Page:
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Commentary: 1990s-style tough-on-crime approach wrong for juvenile justice

Published May 31, 2024

By Susan Vivian Mangold

The Baltimore Banner


Ulysses Muñoz/The Baltimore Banner


Reforms needed to move away from costly approaches that don’t address root causes of youth crime.


Maryland Gov. Wes Moore has signed legislation that follows other states’ backward march to reinstate failed policies of the past. These “tough-on-crime” laws aimed at children as young as 10 will not make us safer and will cost an exorbitant amount of taxpayer dollars. These laws may play well in headlines and political speeches, but they will not make our communities safer and will fall most heavily on Black and brown children who are from low-income families. We need to be serious about safety and not play politics with our communities and our children.


These new laws echo actions of the 1990s. While some crime has risen since the height of the COVID-19 pandemic, crime overall is far below the levels of the 1990s and continued to drop as laws were reformed to deal with young offenders in effective ways. The federal Bureau of Justice Statistics reports that “for persons ages 12 to 17, the violent victimization rate declined 85%, from 184.8 per 1,000 in 1993 to 27.4 per 1,000 in 2022.”


Despite a brief uptick for some offenses by teens in the years immediately following COVID lockdowns, recent data shows that the downward trend continues. Moreover, research shows that legal system interaction imposes lasting harm on young people, including adversely affecting mental and physical health and educational and employment opportunities.


Bringing more children into the legal system and keeping them there longer might seem like an expedient response, but it is not effective and makes us less safe.


The price tag for incarcerating juveniles varies across the country but costs taxpayers an average of more than $500 per juvenile per day. We have the experience and evidence to hold young people responsible for their actions without defaulting to failed policies. If we want to be serious about safety, we have to learn from our policy mistakes of the 1990s and not return to them in 2024.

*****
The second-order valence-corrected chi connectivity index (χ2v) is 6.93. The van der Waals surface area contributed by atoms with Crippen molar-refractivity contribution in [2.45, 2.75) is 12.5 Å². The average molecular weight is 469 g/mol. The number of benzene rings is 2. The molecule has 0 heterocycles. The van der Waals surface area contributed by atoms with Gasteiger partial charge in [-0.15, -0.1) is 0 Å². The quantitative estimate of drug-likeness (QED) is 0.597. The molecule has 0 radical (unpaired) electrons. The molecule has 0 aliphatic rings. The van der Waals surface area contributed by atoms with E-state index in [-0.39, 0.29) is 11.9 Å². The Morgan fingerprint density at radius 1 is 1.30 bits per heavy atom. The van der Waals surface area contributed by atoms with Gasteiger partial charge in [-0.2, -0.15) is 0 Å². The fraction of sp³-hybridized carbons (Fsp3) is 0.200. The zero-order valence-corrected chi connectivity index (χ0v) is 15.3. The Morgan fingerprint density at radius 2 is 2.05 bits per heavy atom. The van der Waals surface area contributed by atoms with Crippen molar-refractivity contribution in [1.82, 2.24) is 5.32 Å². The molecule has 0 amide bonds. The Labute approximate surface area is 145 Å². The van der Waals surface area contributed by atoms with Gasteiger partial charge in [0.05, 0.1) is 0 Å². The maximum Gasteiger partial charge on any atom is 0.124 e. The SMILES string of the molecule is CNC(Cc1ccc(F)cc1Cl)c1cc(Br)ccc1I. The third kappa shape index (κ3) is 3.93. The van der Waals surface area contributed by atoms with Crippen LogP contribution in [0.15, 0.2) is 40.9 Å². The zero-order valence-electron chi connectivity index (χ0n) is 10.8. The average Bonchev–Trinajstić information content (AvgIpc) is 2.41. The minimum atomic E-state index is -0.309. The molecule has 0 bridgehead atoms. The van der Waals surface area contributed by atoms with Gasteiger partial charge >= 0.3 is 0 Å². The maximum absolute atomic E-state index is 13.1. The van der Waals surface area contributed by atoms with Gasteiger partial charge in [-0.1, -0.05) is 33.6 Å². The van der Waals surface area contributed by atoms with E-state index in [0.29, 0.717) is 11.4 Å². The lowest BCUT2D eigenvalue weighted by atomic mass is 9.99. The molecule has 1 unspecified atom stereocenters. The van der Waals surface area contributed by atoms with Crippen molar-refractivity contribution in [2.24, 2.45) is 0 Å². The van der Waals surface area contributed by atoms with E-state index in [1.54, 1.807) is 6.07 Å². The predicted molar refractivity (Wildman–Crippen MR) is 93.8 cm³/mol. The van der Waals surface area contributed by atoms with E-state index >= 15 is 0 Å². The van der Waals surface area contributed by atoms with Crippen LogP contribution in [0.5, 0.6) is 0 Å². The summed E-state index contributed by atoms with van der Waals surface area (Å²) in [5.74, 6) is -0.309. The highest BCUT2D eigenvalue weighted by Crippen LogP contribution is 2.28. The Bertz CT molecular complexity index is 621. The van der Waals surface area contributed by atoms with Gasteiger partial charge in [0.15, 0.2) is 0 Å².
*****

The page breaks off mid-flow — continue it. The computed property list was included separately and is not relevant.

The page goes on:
In the early 2000s, the U.S. Supreme Court used research and common sense to conclude that teens make decisions differently than adults and consequently are less blameworthy for their criminal conduct. Research has demonstrated teenagers are less able to evaluate the consequences of their conduct while at the same time are more apt to be motivated by mere emotion or peer pressure than adults.


The court struck down the death penalty for individuals younger than 18 in 2005 and quickly followed with a series of decisions in which it ruled that our criminal laws must take account of the developmental differences between youths and adults. With this scientific knowledge in mind, states passed reforms to end the harshest sentences, increase opportunities for diversion and diminish the use of adult court for teens. Crime continued to sharply decline.


Despite this, some legislatures are passing laws that are throwbacks to the 1990s — expanding rather than constricting the jurisdiction of adult criminal court over young teens, enhancing rather than diminishing punishment for probation violations and other nonviolent actions, and extending rather than limiting sentences for young people.


In other states, sensible legislation to reform the juvenile justice system has stalled amid election-year politics after years of bipartisan drafting. In Pennsylvania, a bipartisan task force with representatives from every branch of government, appointed by the governor and supported by philanthropy, developed dozens of recommendations for effective juvenile justice reform. Yet, somehow the legislation to enact these reforms cannot move forward for a vote.


Leaders with experience in the justice system see a different pathway to safety. They advocate for living-wage jobs, affordable housing and community-based mental health services to prevent crime by youths rather than paying steeply for punishment after the fact. With summer approaching, communities need more recreational space and programs for young people, not harsh enforcement of curfew laws that will propel more teens into the justice system. Imagine the crime prevention that could be achieved with the $500 per-day per-teen that we squander on incarceration?


Let’s use our knowledge, experience and taxpayer dollars to support programs that work — education, employment, housing, mental health services, community-based resources — and continue to transform the juvenile legal system so we are serious about safety and about the value of every young person in our community. As tempting as it may be to appear tough on crime, resurrecting the failed policies of the past is nothing more than a false promise.


Susan Vivian Mangold is CEO of the Juvenile Law Center.

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